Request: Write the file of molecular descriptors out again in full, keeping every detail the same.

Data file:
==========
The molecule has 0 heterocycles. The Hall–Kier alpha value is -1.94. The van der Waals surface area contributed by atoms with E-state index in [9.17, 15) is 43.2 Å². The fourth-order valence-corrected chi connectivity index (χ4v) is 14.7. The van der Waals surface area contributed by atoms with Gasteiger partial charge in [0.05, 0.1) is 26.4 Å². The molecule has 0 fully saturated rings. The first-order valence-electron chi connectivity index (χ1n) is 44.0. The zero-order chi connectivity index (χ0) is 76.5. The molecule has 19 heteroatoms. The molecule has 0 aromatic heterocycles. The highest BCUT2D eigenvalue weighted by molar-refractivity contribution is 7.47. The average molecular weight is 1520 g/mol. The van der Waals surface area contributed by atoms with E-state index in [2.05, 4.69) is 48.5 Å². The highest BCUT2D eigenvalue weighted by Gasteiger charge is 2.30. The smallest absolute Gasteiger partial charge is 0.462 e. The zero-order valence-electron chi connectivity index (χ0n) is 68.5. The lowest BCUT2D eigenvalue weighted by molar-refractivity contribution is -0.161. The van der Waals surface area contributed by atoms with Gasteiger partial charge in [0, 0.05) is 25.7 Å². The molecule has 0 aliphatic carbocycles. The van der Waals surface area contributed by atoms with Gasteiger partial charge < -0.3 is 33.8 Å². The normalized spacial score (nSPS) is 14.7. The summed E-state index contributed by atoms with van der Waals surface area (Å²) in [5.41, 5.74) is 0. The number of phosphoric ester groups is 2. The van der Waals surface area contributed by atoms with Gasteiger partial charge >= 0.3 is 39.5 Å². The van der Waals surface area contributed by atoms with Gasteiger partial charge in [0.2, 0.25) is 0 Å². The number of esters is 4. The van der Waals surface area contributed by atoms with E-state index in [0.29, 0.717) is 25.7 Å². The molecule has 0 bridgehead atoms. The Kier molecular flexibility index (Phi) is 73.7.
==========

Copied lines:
The molecule has 0 heterocycles. The Hall–Kier alpha value is -1.94. The van der Waals surface area contributed by atoms with E-state index in [9.17, 15) is 43.2 Å². The fourth-order valence-corrected chi connectivity index (χ4v) is 14.7. The van der Waals surface area contributed by atoms with Gasteiger partial charge in [0.05, 0.1) is 26.4 Å². The molecule has 0 fully saturated rings. The first-order valence-electron chi connectivity index (χ1n) is 44.0. The zero-order chi connectivity index (χ0) is 76.5. The molecule has 19 heteroatoms. The molecule has 0 aromatic heterocycles. The highest BCUT2D eigenvalue weighted by molar-refractivity contribution is 7.47. The average molecular weight is 1520 g/mol. The van der Waals surface area contributed by atoms with E-state index in [2.05, 4.69) is 48.5 Å². The highest BCUT2D eigenvalue weighted by Gasteiger charge is 2.30. The smallest absolute Gasteiger partial charge is 0.462 e. The zero-order valence-electron chi connectivity index (χ0n) is 68.5. The lowest BCUT2D eigenvalue weighted by molar-refractivity contribution is -0.161. The van der Waals surface area contributed by atoms with Gasteiger partial charge in [0, 0.05) is 25.7 Å². The molecule has 0 aliphatic carbocycles. The van der Waals surface area contributed by atoms with Gasteiger partial charge < -0.3 is 33.8 Å². The normalized spacial score (nSPS) is 14.7. The summed E-state index contributed by atoms with van der Waals surface area (Å²) in [5.41, 5.74) is 0. The number of phosphoric ester groups is 2. The van der Waals surface area contributed by atoms with Gasteiger partial charge >= 0.3 is 39.5 Å². The van der Waals surface area contributed by atoms with Gasteiger partial charge in [0.2, 0.25) is 0 Å². The number of esters is 4. The van der Waals surface area contributed by atoms with E-state index in [0.29, 0.717) is 25.7 Å². The molecule has 0 bridgehead atoms. The Kier molecular flexibility index (Phi) is 73.7.